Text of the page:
Butler University suspends university travel to Italy following coronavirus outbreak

Coronavirus causes Butler University to suspend travel to Italy. Photo courtesy of nbcnews.com. 

KATIE FREEMAN | STAFF REPORTER | kmfreema@butler.edu

Due to the recent coronavirus outbreak, Butler University is suspending all university travel to Italy until further notice. This announcement followed the Center for Disease Control’s recent recommendation to avoid non-essential travel to the country, which has been issued a level three travel advisory — the CDC’s highest possible advisory.

According to Italy’s Civil Protection Authority, there have been 1,694 confirmed cases of coronavirus and 34 confirmed deaths as of March 1.

Butler has strongly recommended that students abroad in Italy return home. Students who choose to return home will be required to self-quarantine away from campus for 14 days before returning to Butler.

Erin Pushic, a junior marketing major, flew home from studying abroad in Florence on March 2 due to the coronavirus outbreak.

“I just didn’t really feel safe there anymore,” Pushic said. “It was like, empty. All the other study abroad programs had been sent home. I think my program was like the last one left so like, going out at night, the bars, clubs were empty, the streets were empty, no one was visiting anymore. It just felt really weird.”

Pushic said that Wells College will be honoring her credits and she will finish her classes online. She plans to stay home for the remainder of the semester and potentially travel the U.S. with the money she has leftover from studying abroad — but she said she was really upset about the situation because she had been looking forward to a semester abroad since she started college.

“I’m still kind of an emotional wreck,” Pushic said. “My heart — my heart’s broken, but it was for my safety, so it’s nothing any of us can control. It’s obviously a crazy circumstance.”

The U.S. Department of State has issued a level four travel advisory to the Lombardy and Veneto regions of Italy, as they are located in the epicenter of the coronavirus outbreak. A level four, the highest level advisory the U.S. Department of State can issue, advises U.S. citizens not to travel to those regions.

Ruthie Miller, a junior arts administration major, is currently studying abroad through the IES program in Milan, which is located in the Lombardy region. Miller’s classes have been moved online until further notice, at the request of Milan’s mayor and the Italian government.

“My main thing is I just don’t want to be sent home,” Miller said. “And that’s kind of like what’s on everyone’s mind because we’re seeing, you know, other programs in other cities and stuff where that’s happening.”

One of Milan’s biggest attractions, the La Scala opera house, was closed on Feb. 25 until March 8. Additionally, Miller said that many restaurants and bars have closed or have shortened their hours since the outbreak began, so she usually goes out earlier in the day.

“I try to get out once a day and do something outside,” Miller said. “We were given masks by our program, and honestly, you only really have to wear them in heavily populated areas and on public transportation.”

Butler is strongly recommending that all students, faculty and staff avoid further personal travel to any country with a CDC level three travel advisory. Those who choose to do so may be subject to a health assessment and a required 14-day quarantine period upon return to the country.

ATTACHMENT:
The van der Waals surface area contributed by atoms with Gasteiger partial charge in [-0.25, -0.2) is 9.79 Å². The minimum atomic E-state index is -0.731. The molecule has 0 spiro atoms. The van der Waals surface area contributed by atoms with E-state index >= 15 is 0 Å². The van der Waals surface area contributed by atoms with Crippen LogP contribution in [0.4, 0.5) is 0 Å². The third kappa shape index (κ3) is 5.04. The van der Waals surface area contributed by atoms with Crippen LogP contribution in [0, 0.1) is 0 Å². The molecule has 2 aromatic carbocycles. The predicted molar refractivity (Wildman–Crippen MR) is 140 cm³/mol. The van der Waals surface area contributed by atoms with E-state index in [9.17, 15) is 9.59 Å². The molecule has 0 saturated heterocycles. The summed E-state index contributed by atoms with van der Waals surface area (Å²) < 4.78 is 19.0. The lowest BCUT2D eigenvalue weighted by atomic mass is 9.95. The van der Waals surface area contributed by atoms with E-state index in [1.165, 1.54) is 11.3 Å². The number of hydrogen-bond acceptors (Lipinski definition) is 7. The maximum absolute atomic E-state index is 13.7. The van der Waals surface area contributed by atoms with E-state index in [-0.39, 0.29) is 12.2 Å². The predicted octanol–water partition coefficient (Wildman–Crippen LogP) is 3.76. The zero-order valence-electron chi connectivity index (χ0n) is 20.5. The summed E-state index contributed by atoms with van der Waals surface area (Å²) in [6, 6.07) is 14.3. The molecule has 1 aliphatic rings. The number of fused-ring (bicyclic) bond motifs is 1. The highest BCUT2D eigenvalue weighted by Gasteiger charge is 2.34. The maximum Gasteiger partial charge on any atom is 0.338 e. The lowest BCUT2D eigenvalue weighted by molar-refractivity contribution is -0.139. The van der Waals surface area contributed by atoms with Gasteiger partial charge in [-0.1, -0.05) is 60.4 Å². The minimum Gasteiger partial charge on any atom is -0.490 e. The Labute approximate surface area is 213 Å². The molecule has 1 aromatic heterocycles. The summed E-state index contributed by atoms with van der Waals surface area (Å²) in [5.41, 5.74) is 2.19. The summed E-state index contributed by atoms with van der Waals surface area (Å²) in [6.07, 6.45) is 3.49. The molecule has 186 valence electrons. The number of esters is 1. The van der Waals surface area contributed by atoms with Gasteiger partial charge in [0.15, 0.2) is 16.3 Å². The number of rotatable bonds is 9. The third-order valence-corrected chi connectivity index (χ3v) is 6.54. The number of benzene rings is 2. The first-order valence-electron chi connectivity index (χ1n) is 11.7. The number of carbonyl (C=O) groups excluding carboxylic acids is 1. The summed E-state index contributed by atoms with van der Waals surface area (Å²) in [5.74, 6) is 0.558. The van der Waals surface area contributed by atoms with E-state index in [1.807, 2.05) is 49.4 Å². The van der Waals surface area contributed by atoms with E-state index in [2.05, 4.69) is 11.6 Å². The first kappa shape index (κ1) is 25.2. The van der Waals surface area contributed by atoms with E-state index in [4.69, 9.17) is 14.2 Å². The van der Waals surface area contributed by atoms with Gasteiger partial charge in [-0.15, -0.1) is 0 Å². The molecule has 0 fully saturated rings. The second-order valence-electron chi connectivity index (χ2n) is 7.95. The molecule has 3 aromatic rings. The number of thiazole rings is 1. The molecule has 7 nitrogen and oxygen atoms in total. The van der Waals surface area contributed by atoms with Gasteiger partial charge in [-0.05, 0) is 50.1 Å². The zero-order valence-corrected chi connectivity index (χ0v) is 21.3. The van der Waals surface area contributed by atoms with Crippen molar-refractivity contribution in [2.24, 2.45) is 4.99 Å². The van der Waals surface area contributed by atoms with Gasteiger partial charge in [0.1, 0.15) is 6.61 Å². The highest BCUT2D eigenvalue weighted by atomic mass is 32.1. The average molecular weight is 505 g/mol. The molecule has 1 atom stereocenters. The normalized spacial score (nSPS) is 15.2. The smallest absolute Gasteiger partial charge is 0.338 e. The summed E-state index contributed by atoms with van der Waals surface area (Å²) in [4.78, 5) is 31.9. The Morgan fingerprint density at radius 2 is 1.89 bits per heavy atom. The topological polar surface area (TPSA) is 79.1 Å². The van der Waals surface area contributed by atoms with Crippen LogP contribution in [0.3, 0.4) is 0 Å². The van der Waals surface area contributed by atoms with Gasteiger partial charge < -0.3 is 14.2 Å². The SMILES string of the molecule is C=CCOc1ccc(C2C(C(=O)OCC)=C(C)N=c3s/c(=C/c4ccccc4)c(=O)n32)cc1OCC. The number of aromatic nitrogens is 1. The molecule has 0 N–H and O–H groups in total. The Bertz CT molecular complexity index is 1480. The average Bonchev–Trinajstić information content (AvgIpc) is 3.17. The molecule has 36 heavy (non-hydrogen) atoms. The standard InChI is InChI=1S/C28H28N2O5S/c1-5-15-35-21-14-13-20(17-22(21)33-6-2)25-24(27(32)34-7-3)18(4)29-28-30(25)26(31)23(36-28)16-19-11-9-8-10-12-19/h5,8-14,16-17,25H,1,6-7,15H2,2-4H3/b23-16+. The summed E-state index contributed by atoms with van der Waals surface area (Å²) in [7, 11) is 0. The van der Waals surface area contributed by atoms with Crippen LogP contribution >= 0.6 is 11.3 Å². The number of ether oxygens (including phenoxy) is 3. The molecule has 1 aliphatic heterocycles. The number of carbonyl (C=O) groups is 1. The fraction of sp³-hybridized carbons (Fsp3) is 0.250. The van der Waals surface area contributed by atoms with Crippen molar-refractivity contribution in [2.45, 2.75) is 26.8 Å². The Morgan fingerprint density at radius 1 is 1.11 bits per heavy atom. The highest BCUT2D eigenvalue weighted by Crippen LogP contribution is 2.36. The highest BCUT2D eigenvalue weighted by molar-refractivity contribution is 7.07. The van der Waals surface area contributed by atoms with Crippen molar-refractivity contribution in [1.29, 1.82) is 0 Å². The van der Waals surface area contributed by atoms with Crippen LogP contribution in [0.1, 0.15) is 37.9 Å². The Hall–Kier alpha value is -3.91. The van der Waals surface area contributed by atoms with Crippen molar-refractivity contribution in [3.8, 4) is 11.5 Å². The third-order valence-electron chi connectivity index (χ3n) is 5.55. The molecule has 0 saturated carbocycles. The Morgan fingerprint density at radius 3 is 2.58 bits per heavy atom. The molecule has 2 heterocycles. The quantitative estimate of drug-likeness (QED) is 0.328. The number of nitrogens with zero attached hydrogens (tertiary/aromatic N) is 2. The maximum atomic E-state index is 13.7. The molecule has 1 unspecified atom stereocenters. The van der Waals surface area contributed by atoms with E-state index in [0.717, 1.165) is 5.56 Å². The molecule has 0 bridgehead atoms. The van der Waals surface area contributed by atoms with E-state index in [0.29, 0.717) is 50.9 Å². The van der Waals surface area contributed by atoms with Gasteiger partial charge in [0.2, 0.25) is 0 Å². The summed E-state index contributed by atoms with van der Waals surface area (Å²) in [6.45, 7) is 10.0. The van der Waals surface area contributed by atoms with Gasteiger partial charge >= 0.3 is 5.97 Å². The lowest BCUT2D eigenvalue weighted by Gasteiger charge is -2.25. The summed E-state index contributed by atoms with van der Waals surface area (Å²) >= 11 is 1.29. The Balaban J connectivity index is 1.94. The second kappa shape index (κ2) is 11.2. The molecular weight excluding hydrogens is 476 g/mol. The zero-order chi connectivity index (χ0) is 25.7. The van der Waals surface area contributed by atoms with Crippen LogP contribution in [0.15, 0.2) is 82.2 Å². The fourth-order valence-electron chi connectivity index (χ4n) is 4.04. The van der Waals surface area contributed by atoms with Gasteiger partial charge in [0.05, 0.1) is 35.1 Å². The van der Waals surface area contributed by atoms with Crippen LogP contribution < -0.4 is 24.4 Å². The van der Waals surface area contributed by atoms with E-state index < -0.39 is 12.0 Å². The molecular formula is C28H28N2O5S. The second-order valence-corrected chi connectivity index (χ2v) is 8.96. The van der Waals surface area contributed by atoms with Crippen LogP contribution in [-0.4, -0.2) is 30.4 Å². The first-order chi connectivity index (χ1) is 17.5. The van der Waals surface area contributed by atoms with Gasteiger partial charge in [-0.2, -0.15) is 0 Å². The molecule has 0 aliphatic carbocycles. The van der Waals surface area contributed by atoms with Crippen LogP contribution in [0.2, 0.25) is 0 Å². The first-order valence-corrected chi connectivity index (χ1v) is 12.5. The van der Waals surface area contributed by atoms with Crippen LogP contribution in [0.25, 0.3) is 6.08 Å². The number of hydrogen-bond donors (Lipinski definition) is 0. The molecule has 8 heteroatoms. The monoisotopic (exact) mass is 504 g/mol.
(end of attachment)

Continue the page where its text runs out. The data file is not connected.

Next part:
Kinsey Paulson, a junior strategic communication major, recently canceled her spring break trip to Milan to visit Miller and two other friends due to the coronavirus outbreak.

“We didn’t want to risk going there,” Paulson said. “One, getting sick; two, possibly getting quarantined and having to stay in Milan for who knows how long; and also, just a lot of things there are closed now and public transportation isn’t running as regularly just due to the lack of people using it because of the coronavirus.”

Paulson said she was disappointed to cancel her trip, as the group had been looking forward to this trip for a long time.

Several U.S. universities, including Syracuse University and New York University, have decided to cancel their study abroad programs in Florence, Italy and are sending students home. Local Indiana universities such as Purdue University and Indiana University have suspended travel to Italy and other countries listed at Level 2 or 3 risk. 

Erin Neis, a junior psychology and political science major, is currently studying abroad in Florence at Wells College.

“I went to a few of my classes today,” Neis said. “I normally have like 15 people. Today, there were only six.”

Neis said that while many Americans in Italy are concerned with the coronavirus outbreak, the majority of Italian natives are not. Neis also said many businesses in Florence are operating regularly, but that many stores are out of hand sanitizer, masks and gloves.

“Obviously, the situation is concerning, but this is a once in a lifetime opportunity,” Neis said. “I’m not going to let it slip through my fingers because of fear.”

Butler said in a recent email announcement that the university is continuing to communicate with local and state health departments and monitor guidance from the CDC to keep track of how the outbreak might affect campus.

The university’s incident response team is meeting regularly to develop action plans for a variety of possible scenarios following a warning from the CDC to prepare for the coronavirus in the U.S., according to the email.


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